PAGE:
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Development of a Multivariate Prediction Model for Early-Onset Bronchiolitis Obliterans Syndrome and Restrictive Allograft Syndrome in Lung Transplantation


Koutsokera, Angela; Royer, Pierre J; Antonietti, Jean P; Fritz, Andreas; Benden, Christian; Aubert, John D; et al; SysCLAD Consortium (2017). Development of a Multivariate Prediction Model for Early-Onset Bronchiolitis Obliterans Syndrome and Restrictive Allograft Syndrome in Lung Transplantation. Frontiers in Medicine, 4:109.

Abstract

BACKGROUND Chronic lung allograft dysfunction and its main phenotypes, bronchiolitis obliterans syndrome (BOS) and restrictive allograft syndrome (RAS), are major causes of mortality after lung transplantation (LT). RAS and early-onset BOS, developing within 3 years after LT, are associated with particularly inferior clinical outcomes. Prediction models for early-onset BOS and RAS have not been previously described.
METHODS LT recipients of the French and Swiss transplant cohorts were eligible for inclusion in the SysCLAD cohort if they were alive with at least 2 years of follow-up but less than 3 years, or if they died or were retransplanted at any time less than 3 years. These patients were assessed for early-onset BOS, RAS, or stable allograft function by an adjudication committee. Baseline characteristics, data on surgery, immunosuppression, and year-1 follow-up were collected. Prediction models for BOS and RAS were developed using multivariate logistic regression and multivariate multinomial analysis.
RESULTS Among patients fulfilling the eligibility criteria, we identified 149 stable, 51 BOS, and 30 RAS subjects. The best prediction model for early-onset BOS and RAS included the underlying diagnosis, induction treatment, immunosuppression, and year-1 class II donor-specific antibodies (DSAs). Within this model, class II DSAs were associated with BOS and RAS, whereas pre-LT diagnoses of interstitial lung disease and chronic obstructive pulmonary disease were associated with RAS.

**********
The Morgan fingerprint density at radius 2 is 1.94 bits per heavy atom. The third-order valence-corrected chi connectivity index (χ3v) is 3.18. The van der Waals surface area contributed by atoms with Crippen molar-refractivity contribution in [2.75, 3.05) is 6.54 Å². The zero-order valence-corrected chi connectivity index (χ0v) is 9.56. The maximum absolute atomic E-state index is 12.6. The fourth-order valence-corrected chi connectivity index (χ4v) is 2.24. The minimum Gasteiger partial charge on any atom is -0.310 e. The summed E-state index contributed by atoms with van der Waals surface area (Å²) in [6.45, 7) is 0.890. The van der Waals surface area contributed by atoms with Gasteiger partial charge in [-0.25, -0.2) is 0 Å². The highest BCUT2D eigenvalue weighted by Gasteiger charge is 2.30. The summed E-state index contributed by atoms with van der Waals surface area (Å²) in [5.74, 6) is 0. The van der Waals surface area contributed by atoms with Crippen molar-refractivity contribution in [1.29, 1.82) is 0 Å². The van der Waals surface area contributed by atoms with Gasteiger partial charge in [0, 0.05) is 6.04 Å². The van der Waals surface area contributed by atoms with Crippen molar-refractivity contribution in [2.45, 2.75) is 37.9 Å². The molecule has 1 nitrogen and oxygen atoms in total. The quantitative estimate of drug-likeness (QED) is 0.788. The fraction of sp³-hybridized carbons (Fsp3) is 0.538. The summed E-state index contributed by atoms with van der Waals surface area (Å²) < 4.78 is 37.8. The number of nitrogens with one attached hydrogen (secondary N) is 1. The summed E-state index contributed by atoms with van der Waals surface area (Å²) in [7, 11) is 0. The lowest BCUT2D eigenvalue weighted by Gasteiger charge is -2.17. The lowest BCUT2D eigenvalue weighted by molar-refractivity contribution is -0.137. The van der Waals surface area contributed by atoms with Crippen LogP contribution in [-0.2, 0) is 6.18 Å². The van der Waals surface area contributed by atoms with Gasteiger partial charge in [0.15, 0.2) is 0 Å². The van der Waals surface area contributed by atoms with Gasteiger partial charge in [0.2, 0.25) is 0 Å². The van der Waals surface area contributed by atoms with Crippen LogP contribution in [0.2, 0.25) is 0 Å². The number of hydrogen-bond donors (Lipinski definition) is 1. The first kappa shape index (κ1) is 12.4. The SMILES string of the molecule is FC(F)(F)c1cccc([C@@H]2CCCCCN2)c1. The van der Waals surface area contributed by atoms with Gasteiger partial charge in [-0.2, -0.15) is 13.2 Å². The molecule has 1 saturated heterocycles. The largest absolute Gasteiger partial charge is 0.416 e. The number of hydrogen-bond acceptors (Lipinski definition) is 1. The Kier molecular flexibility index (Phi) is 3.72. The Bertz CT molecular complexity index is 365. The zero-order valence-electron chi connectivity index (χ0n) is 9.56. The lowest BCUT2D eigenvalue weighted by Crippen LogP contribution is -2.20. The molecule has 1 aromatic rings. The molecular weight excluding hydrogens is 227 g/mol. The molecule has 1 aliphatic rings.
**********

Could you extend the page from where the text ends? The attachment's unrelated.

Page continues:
CONCLUSION Although these findings need further validation, results indicate that specific baseline and year-1 parameters may serve as predictors of BOS or RAS by 3 years post-LT. Their identification may allow intervention or guide risk stratification, aiming for an individualized patient management approach.

Abstract

BACKGROUND Chronic lung allograft dysfunction and its main phenotypes, bronchiolitis obliterans syndrome (BOS) and restrictive allograft syndrome (RAS), are major causes of mortality after lung transplantation (LT). RAS and early-onset BOS, developing within 3 years after LT, are associated with particularly inferior clinical outcomes. Prediction models for early-onset BOS and RAS have not been previously described.
METHODS LT recipients of the French and Swiss transplant cohorts were eligible for inclusion in the SysCLAD cohort if they were alive with at least 2 years of follow-up but less than 3 years, or if they died or were retransplanted at any time less than 3 years. These patients were assessed for early-onset BOS, RAS, or stable allograft function by an adjudication committee. Baseline characteristics, data on surgery, immunosuppression, and year-1 follow-up were collected. Prediction models for BOS and RAS were developed using multivariate logistic regression and multivariate multinomial analysis.
RESULTS Among patients fulfilling the eligibility criteria, we identified 149 stable, 51 BOS, and 30 RAS subjects. The best prediction model for early-onset BOS and RAS included the underlying diagnosis, induction treatment, immunosuppression, and year-1 class II donor-specific antibodies (DSAs). Within this model, class II DSAs were associated with BOS and RAS, whereas pre-LT diagnoses of interstitial lung disease and chronic obstructive pulmonary disease were associated with RAS.
CONCLUSION Although these findings need further validation, results indicate that specific baseline and year-1 parameters may serve as predictors of BOS or RAS by 3 years post-LT. Their identification may allow intervention or guide risk stratification, aiming for an individualized patient management approach.

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Additional indexing

Item Type:Journal Article, refereed, original work
Communities & Collections:04 Faculty of Medicine > University Hospital Zurich > Clinic for Pneumology
Dewey Decimal Classification:610 Medicine & health
Language:English
Date:2017
Deposited On:15 Feb 2018 07:55
Last Modified:01 Mar 2018 01:57
Publisher:Frontiers Research Foundation
ISSN:2296-858X
OA Status:Gold
Free access at:PubMed ID. An embargo period may apply.
Publisher DOI:https://doi.org/10.3389/fmed.2017.00109
PubMed ID:28770204

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